By Jamie Ducharme
January 10, 2018

After shivering through bitterly cold temperatures thanks to Winter Storm Grayson, large portions of the country will experience a serious January thaw late this week. In Boston, New York City, Philadelphia and Baltimore, for example, temperatures on Friday are projected to top 50 degrees — and in Washington, D.C., and Richmond, Va., they’re expected to surpass a balmy 60 degrees.

“It’s a big change,” admits Paul Walker, a senior meteorologist for AccuWeather. “We’ve had some wild swings with these temperatures.”

Be that as it may, Walker says the dueling forecasts aren’t cause for concern, and says it’s fairly common to see swings of this nature. “There’s often a point during the winter where the cold relaxes, and that’s what often people think of as the January thaw,” Walker says. “It doesn’t seem like it’s possible most of the time for cold air to persist in one place for a long period of time.”

Instead, Walker says, the cold air is eventually ushered out by changes in the jet stream: the typically horizontal, high-altitude winds that dictate temperature and other weather patterns based on their strength, location and orientation. Changes in the jet stream are responsible for the wild weather this week, Walker says.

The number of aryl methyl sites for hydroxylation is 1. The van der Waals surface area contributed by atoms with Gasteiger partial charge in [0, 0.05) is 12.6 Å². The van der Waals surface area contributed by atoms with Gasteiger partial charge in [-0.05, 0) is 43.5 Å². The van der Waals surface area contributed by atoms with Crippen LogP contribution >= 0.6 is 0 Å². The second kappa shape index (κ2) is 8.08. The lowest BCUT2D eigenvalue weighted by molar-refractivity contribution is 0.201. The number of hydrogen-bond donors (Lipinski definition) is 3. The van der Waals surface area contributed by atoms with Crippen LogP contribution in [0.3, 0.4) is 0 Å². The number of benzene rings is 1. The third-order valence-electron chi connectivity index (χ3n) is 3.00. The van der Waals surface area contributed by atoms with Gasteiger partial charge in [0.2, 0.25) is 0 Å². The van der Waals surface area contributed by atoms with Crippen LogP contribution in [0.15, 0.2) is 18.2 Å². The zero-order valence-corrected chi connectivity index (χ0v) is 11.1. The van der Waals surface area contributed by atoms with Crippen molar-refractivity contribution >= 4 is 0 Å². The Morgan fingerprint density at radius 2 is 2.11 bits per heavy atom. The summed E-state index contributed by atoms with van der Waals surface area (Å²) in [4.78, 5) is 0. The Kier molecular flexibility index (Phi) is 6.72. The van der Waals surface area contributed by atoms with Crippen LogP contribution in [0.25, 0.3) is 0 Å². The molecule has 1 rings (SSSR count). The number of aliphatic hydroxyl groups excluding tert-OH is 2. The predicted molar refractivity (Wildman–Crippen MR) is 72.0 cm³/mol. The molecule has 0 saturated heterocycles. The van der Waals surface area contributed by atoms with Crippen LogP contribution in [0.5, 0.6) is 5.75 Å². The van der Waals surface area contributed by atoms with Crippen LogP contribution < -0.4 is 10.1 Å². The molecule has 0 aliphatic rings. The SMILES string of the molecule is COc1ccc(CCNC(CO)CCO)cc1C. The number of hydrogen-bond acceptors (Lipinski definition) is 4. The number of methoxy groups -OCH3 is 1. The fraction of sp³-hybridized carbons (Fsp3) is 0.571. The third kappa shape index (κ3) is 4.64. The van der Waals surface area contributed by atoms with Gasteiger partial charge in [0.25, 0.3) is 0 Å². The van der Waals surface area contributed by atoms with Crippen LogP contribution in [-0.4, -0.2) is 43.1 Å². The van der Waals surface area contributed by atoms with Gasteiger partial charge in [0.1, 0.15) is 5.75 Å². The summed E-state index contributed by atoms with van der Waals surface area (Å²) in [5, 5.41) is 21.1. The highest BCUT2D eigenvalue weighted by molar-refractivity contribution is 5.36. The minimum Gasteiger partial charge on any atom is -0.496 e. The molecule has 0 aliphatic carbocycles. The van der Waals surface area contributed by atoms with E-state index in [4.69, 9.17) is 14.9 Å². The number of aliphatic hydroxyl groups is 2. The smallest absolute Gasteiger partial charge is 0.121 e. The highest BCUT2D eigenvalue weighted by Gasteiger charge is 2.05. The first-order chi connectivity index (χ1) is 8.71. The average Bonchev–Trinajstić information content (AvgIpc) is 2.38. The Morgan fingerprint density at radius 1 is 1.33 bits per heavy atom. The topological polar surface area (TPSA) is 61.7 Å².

During the cold snap, a range of high pressure on the West Coast pushed the jet stream far to the north, causing air to come down from central Canada, across the Great Lakes and east, Walker explains. As that pressure dissipated, a storm moved into California, causing cooler temperatures, heavy rains and mudslides. And without the ridge of high pressure over the West Coast blocking its path, the jet stream began moving freely from the west to the east, carrying “milder Pacific air across the continent” and resulting in unseasonably warm temperatures, Walker says.

But while highs are set to breach 50 degrees on Friday, Walker cautions that “it is going to have rain with it, so it’s not going to feel quite as mild as that.”

The early spring conditions aren’t set to last, either. By the second half of the weekend, Walker says the Eastern U.S. will again see wintery temperatures “pretty typical for this time of year” thanks to another pressure ridge building on the West Coast. On Sunday, Walker says, temperatures in the Northeast will be right around freezing — so watch out for slick conditions as Friday and Saturday’s rain turns into Sunday’s ice.

 

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